The consensus seems to be growing that plastic straws suck. And with McDonald's and Starbucks pledging to decrease their reliance on single-use plastics, it shouldn't be a surprise that other large players in the industry are following suit. The latest company to declare war on the Great Pacific Garbage patch is food-service giant Aramark, which supplies all manner of plastic goods to sports venues, hospitals and schools.
Aramark is a behemoth, providing upwards of 2 billion meals across 19 countries annually. It's new commitment will see single-use plastic straws reduced by 100 million throughout the world by 2020, the company said in a press release on Wednesday. When it comes to public support for eschewing plastic utensils, Aramark heeded advice: After issuing a customer survey, "the majority (60%) of respondents are concerned with the overuse of plastic and nearly 80% are trying to reduce personal consumption by recycling and reusing plastic bottles and bags. The primary environmental concern is the impact on marine life and oceans."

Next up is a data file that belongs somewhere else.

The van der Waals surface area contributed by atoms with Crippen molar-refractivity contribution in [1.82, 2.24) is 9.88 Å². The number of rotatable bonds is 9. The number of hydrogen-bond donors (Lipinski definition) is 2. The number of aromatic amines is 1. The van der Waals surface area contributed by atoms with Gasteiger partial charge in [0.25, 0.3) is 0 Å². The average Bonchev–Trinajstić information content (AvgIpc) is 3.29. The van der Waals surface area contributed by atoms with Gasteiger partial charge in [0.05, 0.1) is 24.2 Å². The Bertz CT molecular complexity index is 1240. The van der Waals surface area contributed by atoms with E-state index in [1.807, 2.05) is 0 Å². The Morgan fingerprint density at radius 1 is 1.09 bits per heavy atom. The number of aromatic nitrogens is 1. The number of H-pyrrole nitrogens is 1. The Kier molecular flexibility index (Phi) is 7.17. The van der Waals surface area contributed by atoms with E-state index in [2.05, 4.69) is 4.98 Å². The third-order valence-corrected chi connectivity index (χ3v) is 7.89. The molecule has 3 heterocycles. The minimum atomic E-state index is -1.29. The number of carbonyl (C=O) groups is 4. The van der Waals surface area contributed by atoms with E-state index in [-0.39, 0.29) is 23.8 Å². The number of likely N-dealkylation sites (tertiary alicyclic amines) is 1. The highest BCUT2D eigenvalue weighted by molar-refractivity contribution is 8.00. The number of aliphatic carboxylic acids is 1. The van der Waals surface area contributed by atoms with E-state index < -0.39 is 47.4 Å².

The company will begin experimenting with eco-friendly alternatives starting in September, and the main cutbacks to plastic straws will primarily affect university dining halls. The company expects a 30% to 60% reduction across hundreds of K-12 schools, sports venues and healthcare facilities. Currently, the company claims to provide 370,000,000 annual school meals internationally, which is a lot of cafeteria food. In the release, Aramark acknowledged the pressing need to keep straws available for people with disabilities, especially in hospitals.
The company's CEO, Eric Foss said of the decision: "Aramark shares our guests’ passion to protect and preserve our oceans. Today’s announcement provides an opportunity to make meaningful achievements in minimizing our environmental impact, while continuing to deliver experiences that enrich and nourish lives.”
It might seem like an attempt to appear eco-friendly in the face of so may similar pledges from the likes of McDonald's and Starbucks, but the directive is likely to change the way food is served in public settings in a pretty big way.